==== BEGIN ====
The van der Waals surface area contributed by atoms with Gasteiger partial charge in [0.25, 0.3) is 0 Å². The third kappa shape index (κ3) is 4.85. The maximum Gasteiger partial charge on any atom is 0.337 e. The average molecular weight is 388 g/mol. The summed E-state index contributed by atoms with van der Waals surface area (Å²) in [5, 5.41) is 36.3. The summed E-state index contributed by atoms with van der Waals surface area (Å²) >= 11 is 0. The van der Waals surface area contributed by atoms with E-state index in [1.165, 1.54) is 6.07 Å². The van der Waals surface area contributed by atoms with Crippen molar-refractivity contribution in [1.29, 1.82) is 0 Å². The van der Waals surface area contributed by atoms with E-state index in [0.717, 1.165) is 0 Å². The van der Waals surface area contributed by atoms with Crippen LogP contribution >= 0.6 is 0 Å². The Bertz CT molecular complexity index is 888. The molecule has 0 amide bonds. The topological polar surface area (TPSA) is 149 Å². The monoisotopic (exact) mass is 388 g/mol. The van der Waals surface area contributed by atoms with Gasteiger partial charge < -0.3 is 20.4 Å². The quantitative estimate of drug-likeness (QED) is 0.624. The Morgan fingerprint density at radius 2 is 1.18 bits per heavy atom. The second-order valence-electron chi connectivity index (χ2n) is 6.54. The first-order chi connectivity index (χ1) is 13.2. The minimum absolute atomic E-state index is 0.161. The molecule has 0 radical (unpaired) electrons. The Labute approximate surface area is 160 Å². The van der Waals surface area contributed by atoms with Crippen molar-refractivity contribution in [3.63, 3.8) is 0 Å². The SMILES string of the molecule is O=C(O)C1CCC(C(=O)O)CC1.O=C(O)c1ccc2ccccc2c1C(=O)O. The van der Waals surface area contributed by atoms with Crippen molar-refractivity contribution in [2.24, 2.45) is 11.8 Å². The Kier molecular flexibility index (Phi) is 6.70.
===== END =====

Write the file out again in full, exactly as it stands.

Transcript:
The van der Waals surface area contributed by atoms with Gasteiger partial charge in [0.25, 0.3) is 0 Å². The third kappa shape index (κ3) is 4.85. The maximum Gasteiger partial charge on any atom is 0.337 e. The average molecular weight is 388 g/mol. The summed E-state index contributed by atoms with van der Waals surface area (Å²) in [5, 5.41) is 36.3. The summed E-state index contributed by atoms with van der Waals surface area (Å²) >= 11 is 0. The van der Waals surface area contributed by atoms with E-state index in [1.165, 1.54) is 6.07 Å². The van der Waals surface area contributed by atoms with Crippen molar-refractivity contribution in [1.29, 1.82) is 0 Å². The van der Waals surface area contributed by atoms with E-state index in [0.717, 1.165) is 0 Å². The van der Waals surface area contributed by atoms with Crippen LogP contribution >= 0.6 is 0 Å². The Bertz CT molecular complexity index is 888. The molecule has 0 amide bonds. The topological polar surface area (TPSA) is 149 Å². The monoisotopic (exact) mass is 388 g/mol. The van der Waals surface area contributed by atoms with Gasteiger partial charge < -0.3 is 20.4 Å². The quantitative estimate of drug-likeness (QED) is 0.624. The Morgan fingerprint density at radius 2 is 1.18 bits per heavy atom. The second-order valence-electron chi connectivity index (χ2n) is 6.54. The first-order chi connectivity index (χ1) is 13.2. The minimum absolute atomic E-state index is 0.161. The molecule has 0 radical (unpaired) electrons. The Labute approximate surface area is 160 Å². The van der Waals surface area contributed by atoms with Crippen molar-refractivity contribution in [3.63, 3.8) is 0 Å². The SMILES string of the molecule is O=C(O)C1CCC(C(=O)O)CC1.O=C(O)c1ccc2ccccc2c1C(=O)O. The van der Waals surface area contributed by atoms with Crippen molar-refractivity contribution in [2.24, 2.45) is 11.8 Å². The Kier molecular flexibility index (Phi) is 6.70.